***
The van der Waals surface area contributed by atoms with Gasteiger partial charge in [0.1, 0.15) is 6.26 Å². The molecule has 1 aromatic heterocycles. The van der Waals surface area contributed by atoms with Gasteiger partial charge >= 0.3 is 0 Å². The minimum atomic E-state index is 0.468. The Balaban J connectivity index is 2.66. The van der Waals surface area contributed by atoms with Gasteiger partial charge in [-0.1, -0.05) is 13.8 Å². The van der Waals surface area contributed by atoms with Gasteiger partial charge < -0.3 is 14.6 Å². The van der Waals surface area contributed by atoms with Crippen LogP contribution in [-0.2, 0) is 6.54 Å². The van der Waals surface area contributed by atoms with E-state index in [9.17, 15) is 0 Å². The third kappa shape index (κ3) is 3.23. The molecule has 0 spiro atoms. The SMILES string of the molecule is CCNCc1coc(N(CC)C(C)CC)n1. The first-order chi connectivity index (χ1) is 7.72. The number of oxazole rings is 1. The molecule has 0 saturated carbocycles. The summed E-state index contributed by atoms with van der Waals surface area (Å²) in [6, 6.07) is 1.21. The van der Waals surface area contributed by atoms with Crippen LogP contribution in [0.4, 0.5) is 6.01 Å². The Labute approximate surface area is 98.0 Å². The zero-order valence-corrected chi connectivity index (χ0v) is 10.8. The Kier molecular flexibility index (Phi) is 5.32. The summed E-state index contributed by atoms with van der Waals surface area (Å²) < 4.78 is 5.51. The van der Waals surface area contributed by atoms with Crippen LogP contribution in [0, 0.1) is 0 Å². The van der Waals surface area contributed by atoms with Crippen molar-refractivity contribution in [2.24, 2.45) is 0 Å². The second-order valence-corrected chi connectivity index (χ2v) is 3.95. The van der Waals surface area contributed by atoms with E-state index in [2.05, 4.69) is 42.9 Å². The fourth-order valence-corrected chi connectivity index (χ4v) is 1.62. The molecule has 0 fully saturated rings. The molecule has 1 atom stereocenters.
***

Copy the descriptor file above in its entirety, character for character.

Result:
The van der Waals surface area contributed by atoms with Gasteiger partial charge in [0.1, 0.15) is 6.26 Å². The molecule has 1 aromatic heterocycles. The van der Waals surface area contributed by atoms with Gasteiger partial charge >= 0.3 is 0 Å². The minimum atomic E-state index is 0.468. The Balaban J connectivity index is 2.66. The van der Waals surface area contributed by atoms with Gasteiger partial charge in [-0.1, -0.05) is 13.8 Å². The van der Waals surface area contributed by atoms with Gasteiger partial charge < -0.3 is 14.6 Å². The van der Waals surface area contributed by atoms with Crippen LogP contribution in [-0.2, 0) is 6.54 Å². The van der Waals surface area contributed by atoms with E-state index in [9.17, 15) is 0 Å². The third kappa shape index (κ3) is 3.23. The molecule has 0 spiro atoms. The SMILES string of the molecule is CCNCc1coc(N(CC)C(C)CC)n1. The first-order chi connectivity index (χ1) is 7.72. The number of oxazole rings is 1. The molecule has 0 saturated carbocycles. The summed E-state index contributed by atoms with van der Waals surface area (Å²) in [6, 6.07) is 1.21. The van der Waals surface area contributed by atoms with Crippen LogP contribution in [0.4, 0.5) is 6.01 Å². The Labute approximate surface area is 98.0 Å². The zero-order valence-corrected chi connectivity index (χ0v) is 10.8. The Kier molecular flexibility index (Phi) is 5.32. The summed E-state index contributed by atoms with van der Waals surface area (Å²) < 4.78 is 5.51. The van der Waals surface area contributed by atoms with Crippen LogP contribution in [0, 0.1) is 0 Å². The van der Waals surface area contributed by atoms with Crippen molar-refractivity contribution in [2.24, 2.45) is 0 Å². The second-order valence-corrected chi connectivity index (χ2v) is 3.95. The van der Waals surface area contributed by atoms with E-state index in [2.05, 4.69) is 42.9 Å². The fourth-order valence-corrected chi connectivity index (χ4v) is 1.62. The molecule has 0 fully saturated rings. The molecule has 1 atom stereocenters.